Lindsey Ricker
Lindsey Ricker
South Africa 2012-2014
My studies at Belmont University in restorative justice, liberation theology, entrepreneurship, and philosophical ethics guided me to explore South Africa through an interdisciplinary lens. Academic and experiential work in these fields prepared me for a year in Cape Town interning in human rights, business consulting, and sustainable development. Read More About Lindsey →

Recent Events

Recently, I have been restless. Living in Cape Town city center without a car confines me to commuting on public transportation and mooching off of friends with cars. Obviously both are quite limiting and leave little in my control. Living here without a car removes the independence and privilege I have taken for granted growing up in the States. My discontent was a strong motivation for me to take some opportunities spending time outside of the city.

The end of summer brings about an urgency to appreciate nature and venture to other recommended outdoor locations and activities. Lately, I have been able to explore Fish Hoek, Kalk Bay, Table Mountain, Kirstenbosch botanical gardens, Sea Point, and Crystal Pools. Apart from these adventures, I have also been able to attend a Disabilities Expo created by my friend Cathy Arendse.

I planned a mini road trip to Noordhoek Beach, which of course did not happen. Instead, a day later a group of my friends and I ended up on the beach in Fish Hoek. While I still have not made it to Noordhoek, I had a lovely day in a new area with delightful company. After enjoying the sun, we had fish ‘n chips in Kalk Bay before I met up with some family friends visiting Cape Town. I also got the chance to indulge in Kalk Bay’s delicious cuisine when my friend Nicole’s family friend, Tiffany was in town. We ate at an eclectic restaurant called Brass Bell for dinner and relaxed while watching the waves crash against the shore.

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My friend, Will, designed my next extravagant plan which involved taking the cable car up Table Mountain, hiking across the mountain, and down through the Nursery Ravine trail to Kirstenbosch to work merchandise with GreenPop at the Jeremy Loops concert. This plan actually happened, much to my surprise, and it was one of my favorite days here so far. The hike was beautiful and I spotted some of my favorite African animals—dassies! The hike took about four hours; slightly shorter than estimated. Will and I were motivated to make it to the concert in plenty of time to hear Jeremy’s upbeat tunes and mad harmonica skills. We got into the gardens and concert free because we walked to Kirstenbosch Botanical Gardens through Table Mountain, and we got into the concert free since my friend Will works at GreenPop. Previously, my friends Lauren and Hannah also interned at GreenPop, introducing me to the wonders of “green living” in Cape Town. While I knew GreenPop was a great organization, I had never heard the CEO, Jeremy Loops’ music, and was blown away by his wonderful performance at the concert.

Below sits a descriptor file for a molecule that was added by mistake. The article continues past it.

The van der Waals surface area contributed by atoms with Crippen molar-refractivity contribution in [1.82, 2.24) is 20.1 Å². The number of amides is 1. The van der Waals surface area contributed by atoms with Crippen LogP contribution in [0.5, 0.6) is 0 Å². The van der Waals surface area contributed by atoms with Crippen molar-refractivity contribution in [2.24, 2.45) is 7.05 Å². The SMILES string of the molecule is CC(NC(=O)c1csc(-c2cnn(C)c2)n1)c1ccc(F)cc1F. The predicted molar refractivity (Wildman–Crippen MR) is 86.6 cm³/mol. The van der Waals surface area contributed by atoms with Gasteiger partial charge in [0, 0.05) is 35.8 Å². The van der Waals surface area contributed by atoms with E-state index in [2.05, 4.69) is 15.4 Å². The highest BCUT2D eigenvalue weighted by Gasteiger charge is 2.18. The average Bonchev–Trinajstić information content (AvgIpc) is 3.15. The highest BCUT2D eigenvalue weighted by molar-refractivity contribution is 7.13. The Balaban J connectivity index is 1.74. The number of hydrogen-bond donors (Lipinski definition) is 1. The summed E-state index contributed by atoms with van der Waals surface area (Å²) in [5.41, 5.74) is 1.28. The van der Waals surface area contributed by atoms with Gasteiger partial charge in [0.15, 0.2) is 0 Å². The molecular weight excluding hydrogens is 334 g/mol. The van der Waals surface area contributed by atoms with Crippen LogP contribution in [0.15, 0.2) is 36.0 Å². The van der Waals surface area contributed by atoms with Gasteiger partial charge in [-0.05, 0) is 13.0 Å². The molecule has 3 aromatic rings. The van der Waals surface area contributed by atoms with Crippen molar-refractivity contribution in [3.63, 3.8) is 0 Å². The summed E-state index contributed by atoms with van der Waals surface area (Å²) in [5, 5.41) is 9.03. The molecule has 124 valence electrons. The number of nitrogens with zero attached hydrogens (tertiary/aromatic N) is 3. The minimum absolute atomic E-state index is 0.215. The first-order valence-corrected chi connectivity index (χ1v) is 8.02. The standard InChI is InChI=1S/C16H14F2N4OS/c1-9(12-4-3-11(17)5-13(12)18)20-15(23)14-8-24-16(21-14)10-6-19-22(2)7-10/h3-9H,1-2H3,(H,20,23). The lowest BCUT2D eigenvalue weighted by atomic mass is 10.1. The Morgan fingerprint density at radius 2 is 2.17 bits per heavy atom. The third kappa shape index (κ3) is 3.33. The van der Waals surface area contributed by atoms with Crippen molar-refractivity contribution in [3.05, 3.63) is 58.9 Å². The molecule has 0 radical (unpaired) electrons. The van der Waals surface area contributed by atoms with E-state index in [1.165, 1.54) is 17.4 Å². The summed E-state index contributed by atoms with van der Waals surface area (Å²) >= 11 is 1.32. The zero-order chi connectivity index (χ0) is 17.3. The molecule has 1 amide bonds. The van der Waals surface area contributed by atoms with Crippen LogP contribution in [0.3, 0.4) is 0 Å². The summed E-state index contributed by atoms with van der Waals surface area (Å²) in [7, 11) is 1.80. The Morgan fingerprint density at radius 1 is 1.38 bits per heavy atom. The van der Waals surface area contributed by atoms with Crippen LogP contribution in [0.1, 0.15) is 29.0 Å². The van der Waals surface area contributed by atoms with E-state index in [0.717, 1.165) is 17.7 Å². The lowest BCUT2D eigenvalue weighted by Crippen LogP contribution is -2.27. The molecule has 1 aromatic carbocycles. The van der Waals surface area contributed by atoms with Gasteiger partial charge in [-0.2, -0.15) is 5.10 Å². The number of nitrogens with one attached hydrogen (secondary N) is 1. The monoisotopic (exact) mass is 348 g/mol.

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March seems to be the month for concerts. I also went to a tiny venue in a lounge of a house in Sea Point called Studio 7. It was there that I hear some of the best blues music I have ever come across. Dan Patlansky brought the house down. He was so talented that we later bought tickets in Kirstenbosch to another performance on his tour. We didn’t quite make it to actually hear him play, as most plans go here, but we did make it in time to hear a band that is basically the South African version of Creed. Hilarious. Furthermore, it was a beautiful venue and a lovely way to spend the public holiday, Human Rights Day. The day started through a bold move to rent an automatic car and drive to hike Crystal Pools. While I haven’t driven in six months, I decided that I would probably be to my advantage to forget driving on the right hand side during my left hand side adventure. It was surprisingly much easier than I anticipated. I drove 157km, parallel parked, parked in a tight space, drove into a small garage, filled up the tank of gas, crossed traffic, and drove on the highway without any misfortune finding me or my road trip pals. It gives me hope for more such trips and potentially renting a car for a longer period of time.

Finally, the last significant event I have attended lately was a Disabilities Expo held at CPUT Bellville campus and hosted by an organization called Nicky’s Drive. The purpose of the event was to inform the public about barriers created through physical disabilities and discuss potential solutions. My friend Cathy Arendse was the main organizer of the event, which showcased the founder of Nicky’s Drive, Nicky Abdino. Nicky is a clinical psychologist who was born without arms and with shortened legs. She drives herself anywhere she wants to go. Through fundraising and progress in technology, engineers were able to build a shoulder steering mechanism for Nicky to have independence in mobility. In addition, I was able to met Cathy’s former Fulbright mentors from Vanderbilt who also spoke at the event. The event was so uplifting, insightful, and influential; it made me far more grateful to be able to travel independently with or without a car.

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